To make this process more manageable, consider a niche platform, like Hire Heroes USA for veterans, Codeable for WordPress experts, and HireMyMom.com for moms seeking flexible remote opportunities. Whereas some businesses get upward of 900 resumes for a single job opening on the larger platforms, on smaller job posting sites, it's more common to get 20-50 quality applicants. Using niche platforms is not only a timesaver, but a great way to source qualified candidates who are specifically looking for remote work and have the particular skill set you are looking for.
If you are looking for someone in or near your time zone, this is also a consideration for the platform you use. Some sites restrict access to certain areas or countries to help businesses find candidates in or near their time zone more easily.
3. Screen your candidates.
Once resumes start rolling in, establish a screening process based on the traits you hope to find in your candidate. Here are some tips:
Start by looking at cover letters. Ask applicants to include specific details or key phrases in their cover letter so you can easily weed out those who are not paying close attention to your job requirements.
Move on to resumes for those who pass the cover letter test. Look for the resumes that are presented professionally and speak to the traits and skills you are seeking.
Ask applicants to include a link to a portfolio of their work, if applicable to the job. This lets you evaluate the quality of the applicant's work before reaching out to them.
Consider a skills test for the candidates who most interest you. This can help you determine their personality traits and competencies. A good one to consider is 123Test.com.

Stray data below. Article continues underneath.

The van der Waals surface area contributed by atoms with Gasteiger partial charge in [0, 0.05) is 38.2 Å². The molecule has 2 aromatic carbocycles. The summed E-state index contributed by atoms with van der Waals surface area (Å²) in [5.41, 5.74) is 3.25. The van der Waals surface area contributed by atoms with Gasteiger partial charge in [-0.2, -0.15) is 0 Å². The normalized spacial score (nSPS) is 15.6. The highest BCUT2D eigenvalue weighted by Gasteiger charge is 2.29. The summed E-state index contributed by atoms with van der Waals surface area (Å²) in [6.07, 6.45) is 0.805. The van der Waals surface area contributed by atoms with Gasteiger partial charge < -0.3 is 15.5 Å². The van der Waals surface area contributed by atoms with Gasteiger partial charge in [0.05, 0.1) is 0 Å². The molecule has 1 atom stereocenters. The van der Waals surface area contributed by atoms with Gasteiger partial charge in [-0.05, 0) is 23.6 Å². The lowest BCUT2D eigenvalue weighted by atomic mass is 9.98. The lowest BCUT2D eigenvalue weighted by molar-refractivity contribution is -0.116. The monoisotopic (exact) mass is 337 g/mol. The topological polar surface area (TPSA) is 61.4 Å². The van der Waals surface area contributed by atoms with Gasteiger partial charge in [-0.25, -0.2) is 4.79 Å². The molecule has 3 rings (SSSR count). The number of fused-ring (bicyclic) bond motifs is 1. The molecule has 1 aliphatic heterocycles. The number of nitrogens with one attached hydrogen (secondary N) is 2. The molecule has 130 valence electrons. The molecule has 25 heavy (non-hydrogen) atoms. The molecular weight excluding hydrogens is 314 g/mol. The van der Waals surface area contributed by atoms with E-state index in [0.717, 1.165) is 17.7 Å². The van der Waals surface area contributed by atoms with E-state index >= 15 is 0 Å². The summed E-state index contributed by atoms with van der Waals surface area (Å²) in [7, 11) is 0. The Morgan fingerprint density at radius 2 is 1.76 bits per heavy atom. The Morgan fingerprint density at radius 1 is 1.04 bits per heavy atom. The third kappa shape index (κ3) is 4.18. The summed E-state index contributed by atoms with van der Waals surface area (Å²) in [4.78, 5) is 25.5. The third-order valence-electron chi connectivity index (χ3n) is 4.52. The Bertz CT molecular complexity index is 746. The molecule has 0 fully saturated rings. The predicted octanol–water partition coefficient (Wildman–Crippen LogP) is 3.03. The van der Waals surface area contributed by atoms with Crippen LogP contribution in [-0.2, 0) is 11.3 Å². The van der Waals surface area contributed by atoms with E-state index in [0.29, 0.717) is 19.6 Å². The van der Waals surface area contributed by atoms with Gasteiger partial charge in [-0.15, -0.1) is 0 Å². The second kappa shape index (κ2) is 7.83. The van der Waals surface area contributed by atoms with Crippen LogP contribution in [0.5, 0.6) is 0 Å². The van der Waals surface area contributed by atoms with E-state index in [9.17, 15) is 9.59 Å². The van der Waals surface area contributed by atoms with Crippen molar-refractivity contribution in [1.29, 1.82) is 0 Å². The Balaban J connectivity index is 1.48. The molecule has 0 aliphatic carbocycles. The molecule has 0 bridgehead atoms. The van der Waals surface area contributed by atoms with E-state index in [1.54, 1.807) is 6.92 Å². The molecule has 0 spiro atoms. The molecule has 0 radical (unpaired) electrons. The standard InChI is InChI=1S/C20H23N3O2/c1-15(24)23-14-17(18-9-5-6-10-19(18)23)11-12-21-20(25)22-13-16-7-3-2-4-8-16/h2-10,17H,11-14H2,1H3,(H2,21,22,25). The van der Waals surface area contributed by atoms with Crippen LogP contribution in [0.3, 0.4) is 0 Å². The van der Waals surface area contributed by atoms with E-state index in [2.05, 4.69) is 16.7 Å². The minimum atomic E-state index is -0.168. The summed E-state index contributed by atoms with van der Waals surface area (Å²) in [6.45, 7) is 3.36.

4. Conduct interviews and check references.
Once you are ready to meet applicants, decide how you want to conduct interviews. A phone call is an easy way to hold a short initial interview with a candidate. Turn to Zoom and Skype calls for a chance to interact with the applicant more fully through video chat.
No matter what platform you use, make the most of it by asking the right questions. Here are 10 interview questions to ask for a good starting point. Add questions specific to the role and your company's needs. The better your questions, the better the chances of getting the insight you need to make the best selection.
Once your interviews are complete and you've selected your top candidates, check their references. The traditional route involves asking the applicant for the names and contact information of three people who can speak to their skills and general work habits. You can also check their LinkedIn profile and other social media accounts to get a better sense of the person.
5. Create a job offer.
Next, it's time to make the official job offer. This usually starts with a verbal offer by phone, followed by a written offer letter. The job offer should include these details of the arrangement:
- Start date and training information
- The job classification (part-time, full-time, contract-based, etc.)
- Any employment conditions, such as a probationary period or contract term
- Pay information, such as an hourly rate or salary
- Payment processing information
- Expected work hours, if certain hours are required
- Any other perks, such as vacation time, benefits or discounts
Job offers vary based on whether you are adding this person to your payroll or hiring them as an independent contractor. Check out "7 Essentials to an Independent Contractor Agreement" for additional help.
Remote workers can infuse your business with fresh thinking and new energy. They can also lighten your load and expand your reach. Armed with these tips, you are ready to find your new team members. Good luck!